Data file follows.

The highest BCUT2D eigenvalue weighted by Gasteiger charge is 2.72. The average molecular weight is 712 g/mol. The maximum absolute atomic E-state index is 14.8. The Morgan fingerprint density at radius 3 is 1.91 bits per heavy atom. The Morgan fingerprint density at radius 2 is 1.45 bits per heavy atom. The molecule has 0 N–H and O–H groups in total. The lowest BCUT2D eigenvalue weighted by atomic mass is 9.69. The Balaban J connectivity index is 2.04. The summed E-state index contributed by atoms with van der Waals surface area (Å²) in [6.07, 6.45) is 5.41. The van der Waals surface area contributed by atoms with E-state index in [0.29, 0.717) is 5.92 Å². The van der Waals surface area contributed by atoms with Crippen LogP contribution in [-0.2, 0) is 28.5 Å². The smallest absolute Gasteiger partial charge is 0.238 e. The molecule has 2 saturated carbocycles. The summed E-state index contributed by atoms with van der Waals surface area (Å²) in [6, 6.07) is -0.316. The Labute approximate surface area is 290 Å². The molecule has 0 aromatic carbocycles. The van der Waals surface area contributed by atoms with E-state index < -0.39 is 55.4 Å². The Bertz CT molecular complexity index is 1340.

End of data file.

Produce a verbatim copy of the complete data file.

The highest BCUT2D eigenvalue weighted by Gasteiger charge is 2.72. The average molecular weight is 712 g/mol. The maximum absolute atomic E-state index is 14.8. The Morgan fingerprint density at radius 3 is 1.91 bits per heavy atom. The Morgan fingerprint density at radius 2 is 1.45 bits per heavy atom. The molecule has 0 N–H and O–H groups in total. The lowest BCUT2D eigenvalue weighted by atomic mass is 9.69. The Balaban J connectivity index is 2.04. The summed E-state index contributed by atoms with van der Waals surface area (Å²) in [6.07, 6.45) is 5.41. The van der Waals surface area contributed by atoms with E-state index in [0.29, 0.717) is 5.92 Å². The van der Waals surface area contributed by atoms with Crippen LogP contribution in [-0.2, 0) is 28.5 Å². The smallest absolute Gasteiger partial charge is 0.238 e. The molecule has 2 saturated carbocycles. The summed E-state index contributed by atoms with van der Waals surface area (Å²) in [6, 6.07) is -0.316. The Labute approximate surface area is 290 Å². The molecule has 0 aromatic carbocycles. The van der Waals surface area contributed by atoms with E-state index < -0.39 is 55.4 Å². The Bertz CT molecular complexity index is 1340.